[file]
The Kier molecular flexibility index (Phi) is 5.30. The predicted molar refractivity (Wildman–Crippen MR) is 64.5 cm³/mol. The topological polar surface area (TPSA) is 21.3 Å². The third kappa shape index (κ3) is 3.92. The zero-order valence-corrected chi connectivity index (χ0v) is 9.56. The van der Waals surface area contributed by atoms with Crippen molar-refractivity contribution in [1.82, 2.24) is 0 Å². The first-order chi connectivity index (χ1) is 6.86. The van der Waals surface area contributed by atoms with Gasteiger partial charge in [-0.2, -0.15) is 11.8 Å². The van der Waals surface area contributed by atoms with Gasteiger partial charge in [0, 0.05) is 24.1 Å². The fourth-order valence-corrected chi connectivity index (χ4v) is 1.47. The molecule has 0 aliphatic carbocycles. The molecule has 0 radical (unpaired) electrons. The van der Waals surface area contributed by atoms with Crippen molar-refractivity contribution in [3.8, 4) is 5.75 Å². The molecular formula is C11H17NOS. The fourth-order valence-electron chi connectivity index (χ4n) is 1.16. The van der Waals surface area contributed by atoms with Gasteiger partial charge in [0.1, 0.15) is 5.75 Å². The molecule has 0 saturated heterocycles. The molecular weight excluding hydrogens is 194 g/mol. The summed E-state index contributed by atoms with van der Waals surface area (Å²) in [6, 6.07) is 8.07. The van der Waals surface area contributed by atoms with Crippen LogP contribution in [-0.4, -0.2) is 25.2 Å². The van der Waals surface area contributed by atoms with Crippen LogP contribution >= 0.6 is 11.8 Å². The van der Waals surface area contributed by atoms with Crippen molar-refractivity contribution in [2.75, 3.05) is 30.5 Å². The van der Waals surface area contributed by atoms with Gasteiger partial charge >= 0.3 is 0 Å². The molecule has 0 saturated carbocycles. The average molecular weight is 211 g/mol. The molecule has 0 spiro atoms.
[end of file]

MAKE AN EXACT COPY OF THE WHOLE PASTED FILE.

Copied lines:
The Kier molecular flexibility index (Phi) is 5.30. The predicted molar refractivity (Wildman–Crippen MR) is 64.5 cm³/mol. The topological polar surface area (TPSA) is 21.3 Å². The third kappa shape index (κ3) is 3.92. The zero-order valence-corrected chi connectivity index (χ0v) is 9.56. The van der Waals surface area contributed by atoms with Crippen molar-refractivity contribution in [1.82, 2.24) is 0 Å². The first-order chi connectivity index (χ1) is 6.86. The van der Waals surface area contributed by atoms with Gasteiger partial charge in [-0.2, -0.15) is 11.8 Å². The van der Waals surface area contributed by atoms with Gasteiger partial charge in [0, 0.05) is 24.1 Å². The fourth-order valence-corrected chi connectivity index (χ4v) is 1.47. The molecule has 0 aliphatic carbocycles. The molecule has 0 radical (unpaired) electrons. The van der Waals surface area contributed by atoms with Crippen molar-refractivity contribution in [3.8, 4) is 5.75 Å². The molecular formula is C11H17NOS. The fourth-order valence-electron chi connectivity index (χ4n) is 1.16. The van der Waals surface area contributed by atoms with Gasteiger partial charge in [0.1, 0.15) is 5.75 Å². The molecule has 0 saturated heterocycles. The molecular weight excluding hydrogens is 194 g/mol. The summed E-state index contributed by atoms with van der Waals surface area (Å²) in [6, 6.07) is 8.07. The van der Waals surface area contributed by atoms with Crippen LogP contribution in [-0.4, -0.2) is 25.2 Å². The van der Waals surface area contributed by atoms with Crippen LogP contribution >= 0.6 is 11.8 Å². The van der Waals surface area contributed by atoms with Crippen molar-refractivity contribution in [2.75, 3.05) is 30.5 Å². The van der Waals surface area contributed by atoms with Gasteiger partial charge >= 0.3 is 0 Å². The molecule has 0 saturated carbocycles. The average molecular weight is 211 g/mol. The molecule has 0 spiro atoms.